City Hall watchers know that the Board of Supervisors has been trying to reverse the layoffs of scores of workers in the City’s Department of Public Health; layoffs that directly affect school district workers because of “bumping” policies that allow workers in certain Civil Service job classifications to bump into jobs either in the school district or in the City.
Unfortunately, the legislation that would have restored the Public Health jobs failed to get the required eight votes yesterday (voting against were Supervisors Alioto-Pier, Chu, Elsbernd, and Maxwell). The Chronicle reports, however, that the legislation could go back to committee for changes, allowing the authors to try again for an eight-vote majority at some later date. Time’s a wasting, however — the first layoffs go into effect as early as next week.
As I said, I’m sorry the jobs were not saved, because that would have given our workers some peace of mind. But I also think this would have been at best a temporary solution — there’s no guarantee our secretaries and other workers wouldn’t get bumped out of their jobs again later. The real solution — the one no one at the City seems to want to talk about — is that we need to get real about Civil Service job classifications for school district jobs. In no reality-based universe is the job description for a school secretary the same as a clerk in the Department of Public Health — however wonderful and hard-working. Being a school secretary requires specialized knowledge of how the school district works, including budgeting and staffing mechanisms; and in many case bilingual skills so that this essential “face” of our school office can easily communicate with parents. You don’t even have to take my word for it: ask the principals, teachers, students and parents who have been coming to City Hall in droves and writing impassioned letters to their elected officials in order to make the same point.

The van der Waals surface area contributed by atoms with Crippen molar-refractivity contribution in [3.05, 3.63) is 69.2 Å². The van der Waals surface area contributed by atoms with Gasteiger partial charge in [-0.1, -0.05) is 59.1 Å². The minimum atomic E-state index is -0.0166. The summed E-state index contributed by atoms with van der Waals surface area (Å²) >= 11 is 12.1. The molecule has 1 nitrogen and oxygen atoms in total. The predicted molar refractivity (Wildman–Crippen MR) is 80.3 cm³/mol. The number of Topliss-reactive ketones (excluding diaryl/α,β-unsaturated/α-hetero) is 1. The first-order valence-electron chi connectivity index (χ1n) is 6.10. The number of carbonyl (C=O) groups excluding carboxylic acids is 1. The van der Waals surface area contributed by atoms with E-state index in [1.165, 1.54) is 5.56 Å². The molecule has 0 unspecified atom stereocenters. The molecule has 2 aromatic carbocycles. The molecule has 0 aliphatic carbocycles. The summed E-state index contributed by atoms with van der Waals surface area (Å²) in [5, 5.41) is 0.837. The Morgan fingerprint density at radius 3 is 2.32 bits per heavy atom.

If the principal is the head of a school, the secretary is the heart of the school office. Secretaries welcome visitors, answer phones, translate for parents, hand out band-aids and ice packs, comfort sick children waiting for their parents to pick them up, sort mail, handle essential paperwork for the principal and other school staff, and generally keep the school running from day to day. At my daughter’s elementary school, “Ms. Grace” greets children and parents with a warm smile and a “Hello darling!”; when the playground felt too chaotic she would let my oldest “visit” and bang on her typewriter.
But some of our school secretaries are in danger of being bumped out of their jobs by more senior City workers who have been laid off by their departments as part of the City budget crisis. For almost a century, certain public jobs in San Francisco have been governed by the Civil Service System, a system of complex rules and job classifications intended to make the hiring, seniority and layoffs of government positions work in an orderly way. There are arguments in favor of the Civil Service rules, including the fact that having these objective rules allowed women and people of color to advance into positions offering them secure futures and a living wage.
However, even though the school district is a state agency, we are considered to be a city department by the City’s Human Resources department, and some (but by no means all) of our jobs are considered interchangeable with other City positions (the history and reasons behind this are too complex to go into here, even if I were able to fully explain them). When layoffs happen, either in the school district or in the City, laid off workers may use their seniority to “bump” less senior employees from their positions. This year, the City laid off a number of clerical workers, but the school district did not. Now, more senior “Clerk/Typists” who lost their City jobs are bumping into our school secretary positions (the duties and requirements of both positions are considered to be equivalent by the Civil Service Commission). Some of those secretaries may be able to “bump” less senior City or school district workers and stay employed, but the end result will still be devastating, because schools will lose their beloved secretaries and at least some less senior school district employees will lose their jobs — even though we did not lay them off.